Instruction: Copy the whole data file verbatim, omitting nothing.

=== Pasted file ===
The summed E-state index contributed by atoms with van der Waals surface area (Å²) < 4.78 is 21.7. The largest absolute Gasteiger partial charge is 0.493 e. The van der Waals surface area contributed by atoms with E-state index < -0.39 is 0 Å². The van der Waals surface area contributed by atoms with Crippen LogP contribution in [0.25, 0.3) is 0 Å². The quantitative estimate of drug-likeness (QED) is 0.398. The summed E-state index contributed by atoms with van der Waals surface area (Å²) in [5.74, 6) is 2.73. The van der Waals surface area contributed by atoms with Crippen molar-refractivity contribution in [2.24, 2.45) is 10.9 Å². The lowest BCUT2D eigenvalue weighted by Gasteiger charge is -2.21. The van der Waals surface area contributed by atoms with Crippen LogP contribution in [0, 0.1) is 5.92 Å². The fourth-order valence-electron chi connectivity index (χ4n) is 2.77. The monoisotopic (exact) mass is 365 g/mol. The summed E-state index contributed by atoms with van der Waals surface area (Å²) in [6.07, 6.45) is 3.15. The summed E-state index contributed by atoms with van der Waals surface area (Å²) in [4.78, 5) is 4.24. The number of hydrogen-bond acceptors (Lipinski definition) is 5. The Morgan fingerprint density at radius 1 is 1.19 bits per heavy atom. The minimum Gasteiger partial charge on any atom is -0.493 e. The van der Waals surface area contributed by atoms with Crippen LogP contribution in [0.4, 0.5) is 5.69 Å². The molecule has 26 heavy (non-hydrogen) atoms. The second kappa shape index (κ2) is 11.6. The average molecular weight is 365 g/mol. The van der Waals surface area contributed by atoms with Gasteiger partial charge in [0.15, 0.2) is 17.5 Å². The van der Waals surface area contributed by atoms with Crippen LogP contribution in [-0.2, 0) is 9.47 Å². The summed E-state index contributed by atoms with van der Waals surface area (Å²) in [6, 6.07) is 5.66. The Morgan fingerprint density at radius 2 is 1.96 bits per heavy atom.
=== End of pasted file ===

The summed E-state index contributed by atoms with van der Waals surface area (Å²) < 4.78 is 21.7. The largest absolute Gasteiger partial charge is 0.493 e. The van der Waals surface area contributed by atoms with E-state index < -0.39 is 0 Å². The van der Waals surface area contributed by atoms with Crippen LogP contribution in [0.25, 0.3) is 0 Å². The quantitative estimate of drug-likeness (QED) is 0.398. The summed E-state index contributed by atoms with van der Waals surface area (Å²) in [5.74, 6) is 2.73. The van der Waals surface area contributed by atoms with Crippen molar-refractivity contribution in [2.24, 2.45) is 10.9 Å². The lowest BCUT2D eigenvalue weighted by Gasteiger charge is -2.21. The van der Waals surface area contributed by atoms with Crippen LogP contribution in [0, 0.1) is 5.92 Å². The fourth-order valence-electron chi connectivity index (χ4n) is 2.77. The monoisotopic (exact) mass is 365 g/mol. The summed E-state index contributed by atoms with van der Waals surface area (Å²) in [6.07, 6.45) is 3.15. The summed E-state index contributed by atoms with van der Waals surface area (Å²) in [4.78, 5) is 4.24. The number of hydrogen-bond acceptors (Lipinski definition) is 5. The Morgan fingerprint density at radius 1 is 1.19 bits per heavy atom. The minimum Gasteiger partial charge on any atom is -0.493 e. The van der Waals surface area contributed by atoms with Crippen LogP contribution in [0.4, 0.5) is 5.69 Å². The molecule has 26 heavy (non-hydrogen) atoms. The second kappa shape index (κ2) is 11.6. The average molecular weight is 365 g/mol. The van der Waals surface area contributed by atoms with Gasteiger partial charge in [0.15, 0.2) is 17.5 Å². The van der Waals surface area contributed by atoms with Crippen LogP contribution in [-0.2, 0) is 9.47 Å². The summed E-state index contributed by atoms with van der Waals surface area (Å²) in [6, 6.07) is 5.66. The Morgan fingerprint density at radius 2 is 1.96 bits per heavy atom.